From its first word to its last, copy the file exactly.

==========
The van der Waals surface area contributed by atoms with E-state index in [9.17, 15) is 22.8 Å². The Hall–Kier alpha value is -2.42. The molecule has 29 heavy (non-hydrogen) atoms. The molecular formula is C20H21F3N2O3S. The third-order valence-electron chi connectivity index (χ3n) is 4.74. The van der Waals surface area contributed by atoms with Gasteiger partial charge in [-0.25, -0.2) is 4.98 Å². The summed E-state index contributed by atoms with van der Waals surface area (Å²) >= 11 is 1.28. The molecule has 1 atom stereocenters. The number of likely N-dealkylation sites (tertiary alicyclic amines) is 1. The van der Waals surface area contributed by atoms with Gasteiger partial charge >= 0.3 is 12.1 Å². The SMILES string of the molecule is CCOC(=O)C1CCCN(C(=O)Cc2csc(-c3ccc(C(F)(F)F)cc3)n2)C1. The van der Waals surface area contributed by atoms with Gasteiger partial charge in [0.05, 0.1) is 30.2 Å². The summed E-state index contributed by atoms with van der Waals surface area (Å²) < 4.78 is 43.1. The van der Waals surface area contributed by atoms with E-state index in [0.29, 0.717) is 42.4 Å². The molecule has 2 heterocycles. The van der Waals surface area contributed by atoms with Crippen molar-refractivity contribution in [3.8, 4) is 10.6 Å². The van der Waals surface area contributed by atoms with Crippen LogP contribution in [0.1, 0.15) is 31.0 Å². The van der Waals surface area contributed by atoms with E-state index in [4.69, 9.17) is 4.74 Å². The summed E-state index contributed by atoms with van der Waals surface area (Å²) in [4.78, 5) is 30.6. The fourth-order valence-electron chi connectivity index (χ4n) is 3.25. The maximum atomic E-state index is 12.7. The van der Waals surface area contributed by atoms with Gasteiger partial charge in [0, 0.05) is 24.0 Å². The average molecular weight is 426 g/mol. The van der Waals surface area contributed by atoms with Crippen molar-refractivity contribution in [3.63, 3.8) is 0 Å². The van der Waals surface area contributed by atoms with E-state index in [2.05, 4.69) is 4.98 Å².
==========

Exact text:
The van der Waals surface area contributed by atoms with E-state index in [9.17, 15) is 22.8 Å². The Hall–Kier alpha value is -2.42. The molecule has 29 heavy (non-hydrogen) atoms. The molecular formula is C20H21F3N2O3S. The third-order valence-electron chi connectivity index (χ3n) is 4.74. The van der Waals surface area contributed by atoms with Gasteiger partial charge in [-0.25, -0.2) is 4.98 Å². The summed E-state index contributed by atoms with van der Waals surface area (Å²) >= 11 is 1.28. The molecule has 1 atom stereocenters. The number of likely N-dealkylation sites (tertiary alicyclic amines) is 1. The van der Waals surface area contributed by atoms with Gasteiger partial charge >= 0.3 is 12.1 Å². The SMILES string of the molecule is CCOC(=O)C1CCCN(C(=O)Cc2csc(-c3ccc(C(F)(F)F)cc3)n2)C1. The van der Waals surface area contributed by atoms with Gasteiger partial charge in [0.05, 0.1) is 30.2 Å². The summed E-state index contributed by atoms with van der Waals surface area (Å²) < 4.78 is 43.1. The van der Waals surface area contributed by atoms with E-state index in [0.29, 0.717) is 42.4 Å². The molecule has 2 heterocycles. The van der Waals surface area contributed by atoms with Crippen molar-refractivity contribution in [3.8, 4) is 10.6 Å². The van der Waals surface area contributed by atoms with Crippen LogP contribution in [0.1, 0.15) is 31.0 Å². The van der Waals surface area contributed by atoms with E-state index in [4.69, 9.17) is 4.74 Å². The summed E-state index contributed by atoms with van der Waals surface area (Å²) in [4.78, 5) is 30.6. The fourth-order valence-electron chi connectivity index (χ4n) is 3.25. The maximum atomic E-state index is 12.7. The van der Waals surface area contributed by atoms with Gasteiger partial charge in [0, 0.05) is 24.0 Å². The average molecular weight is 426 g/mol. The van der Waals surface area contributed by atoms with Crippen molar-refractivity contribution in [3.63, 3.8) is 0 Å². The van der Waals surface area contributed by atoms with E-state index in [2.05, 4.69) is 4.98 Å².